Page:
Now I'm not saying that you're to sit at your desk and do nothing but wait for the next great idea to come to you.
'Stopping' can mean taking as long or as short a time that you need (and make available in a day).
When writing an email, walk away briefly before reviewing it. By taking this short break, you're able to review your email with fresh eyes. That way, you can check if you have provided your information in the best possible way for your reader to understand and action.
When speaking with a colleague, stopping and turning away from your computer (and other technology) can let them know that you are paying attention. Or if meeting with them virtually, minimising other apps and screens to help you focus on the other person. They will notice the effort that you've made for them.
Physically moving yourself, whether walking away briefly or turning your body, will help your mind to re-set. Stopping, whether for a minute or a few hours, will help you to have a clear mind when communicating both in writing and in person.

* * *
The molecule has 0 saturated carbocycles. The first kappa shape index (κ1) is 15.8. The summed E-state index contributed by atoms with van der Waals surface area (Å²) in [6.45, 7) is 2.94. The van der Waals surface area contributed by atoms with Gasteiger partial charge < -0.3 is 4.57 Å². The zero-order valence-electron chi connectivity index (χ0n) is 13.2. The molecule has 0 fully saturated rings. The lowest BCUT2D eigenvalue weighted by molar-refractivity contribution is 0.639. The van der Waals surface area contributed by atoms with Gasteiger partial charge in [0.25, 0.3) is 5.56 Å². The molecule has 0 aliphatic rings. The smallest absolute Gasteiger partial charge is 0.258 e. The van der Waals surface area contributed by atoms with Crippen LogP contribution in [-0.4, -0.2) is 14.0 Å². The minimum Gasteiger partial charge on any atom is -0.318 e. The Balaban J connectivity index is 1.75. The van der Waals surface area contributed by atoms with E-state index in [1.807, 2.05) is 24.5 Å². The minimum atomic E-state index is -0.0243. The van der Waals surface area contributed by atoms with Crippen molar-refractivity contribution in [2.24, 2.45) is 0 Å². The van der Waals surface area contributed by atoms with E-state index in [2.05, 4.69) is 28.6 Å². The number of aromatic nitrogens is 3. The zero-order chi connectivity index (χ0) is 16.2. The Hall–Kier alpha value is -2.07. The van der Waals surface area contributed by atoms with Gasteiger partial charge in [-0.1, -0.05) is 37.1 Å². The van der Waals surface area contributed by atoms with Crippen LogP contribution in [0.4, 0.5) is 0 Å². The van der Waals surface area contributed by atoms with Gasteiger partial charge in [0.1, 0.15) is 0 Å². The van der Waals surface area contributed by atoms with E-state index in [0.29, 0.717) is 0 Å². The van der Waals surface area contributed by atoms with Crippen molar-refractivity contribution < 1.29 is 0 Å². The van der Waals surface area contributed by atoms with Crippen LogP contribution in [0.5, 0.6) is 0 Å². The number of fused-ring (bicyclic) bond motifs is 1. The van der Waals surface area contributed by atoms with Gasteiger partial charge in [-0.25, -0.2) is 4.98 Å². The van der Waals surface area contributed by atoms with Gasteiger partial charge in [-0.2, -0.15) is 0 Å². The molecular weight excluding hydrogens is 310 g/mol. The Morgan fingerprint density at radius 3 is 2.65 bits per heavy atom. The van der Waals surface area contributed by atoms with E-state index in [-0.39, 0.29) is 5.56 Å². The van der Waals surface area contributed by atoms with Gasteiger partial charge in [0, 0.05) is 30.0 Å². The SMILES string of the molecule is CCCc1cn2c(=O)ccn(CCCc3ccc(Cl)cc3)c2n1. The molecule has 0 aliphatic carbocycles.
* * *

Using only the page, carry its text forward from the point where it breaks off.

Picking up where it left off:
- A busy mind can have a negative effect on communication
- Being busy doesn't always equate to being productive
- Stopping is important
Although you may not be able to stop and sit back with your feet on your desk, you can stop, even if only briefly. Stopping may mean different things at different times of the day and working week. Finding what works for you will help you to become more effective with your communication.
The Writing Effective Emails Self-Study Course gives you techniques to help you stop and approach your writing so that you're productive rather than dealing with the effects of being busy. Find out more…